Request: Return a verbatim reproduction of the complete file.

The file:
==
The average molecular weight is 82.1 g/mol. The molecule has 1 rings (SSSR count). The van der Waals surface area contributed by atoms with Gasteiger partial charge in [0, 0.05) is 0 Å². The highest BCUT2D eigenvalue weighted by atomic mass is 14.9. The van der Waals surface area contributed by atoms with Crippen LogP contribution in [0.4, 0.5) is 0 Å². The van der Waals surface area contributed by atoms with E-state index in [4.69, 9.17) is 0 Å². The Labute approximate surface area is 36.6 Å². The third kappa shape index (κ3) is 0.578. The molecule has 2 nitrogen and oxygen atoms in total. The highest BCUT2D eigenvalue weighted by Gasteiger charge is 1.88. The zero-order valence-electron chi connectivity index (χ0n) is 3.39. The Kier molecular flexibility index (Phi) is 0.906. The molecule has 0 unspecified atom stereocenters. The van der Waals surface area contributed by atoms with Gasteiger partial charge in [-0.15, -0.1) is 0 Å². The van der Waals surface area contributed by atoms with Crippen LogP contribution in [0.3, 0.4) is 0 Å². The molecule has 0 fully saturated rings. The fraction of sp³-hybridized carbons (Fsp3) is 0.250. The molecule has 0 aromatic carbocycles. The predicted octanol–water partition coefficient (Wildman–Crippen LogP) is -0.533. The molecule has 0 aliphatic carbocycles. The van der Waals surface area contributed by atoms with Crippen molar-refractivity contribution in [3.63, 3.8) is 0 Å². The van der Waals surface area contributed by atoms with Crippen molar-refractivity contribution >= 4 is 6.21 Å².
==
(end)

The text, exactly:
The average molecular weight is 82.1 g/mol. The molecule has 1 rings (SSSR count). The van der Waals surface area contributed by atoms with Gasteiger partial charge in [0, 0.05) is 0 Å². The highest BCUT2D eigenvalue weighted by atomic mass is 14.9. The van der Waals surface area contributed by atoms with Crippen LogP contribution in [0.4, 0.5) is 0 Å². The van der Waals surface area contributed by atoms with E-state index in [4.69, 9.17) is 0 Å². The Labute approximate surface area is 36.6 Å². The third kappa shape index (κ3) is 0.578. The molecule has 2 nitrogen and oxygen atoms in total. The highest BCUT2D eigenvalue weighted by Gasteiger charge is 1.88. The zero-order valence-electron chi connectivity index (χ0n) is 3.39. The Kier molecular flexibility index (Phi) is 0.906. The molecule has 0 unspecified atom stereocenters. The van der Waals surface area contributed by atoms with Gasteiger partial charge in [-0.15, -0.1) is 0 Å². The van der Waals surface area contributed by atoms with Crippen LogP contribution in [0.3, 0.4) is 0 Å². The molecule has 0 fully saturated rings. The fraction of sp³-hybridized carbons (Fsp3) is 0.250. The molecule has 0 aromatic carbocycles. The predicted octanol–water partition coefficient (Wildman–Crippen LogP) is -0.533. The molecule has 0 aliphatic carbocycles. The van der Waals surface area contributed by atoms with Crippen molar-refractivity contribution in [3.63, 3.8) is 0 Å². The van der Waals surface area contributed by atoms with Crippen molar-refractivity contribution >= 4 is 6.21 Å².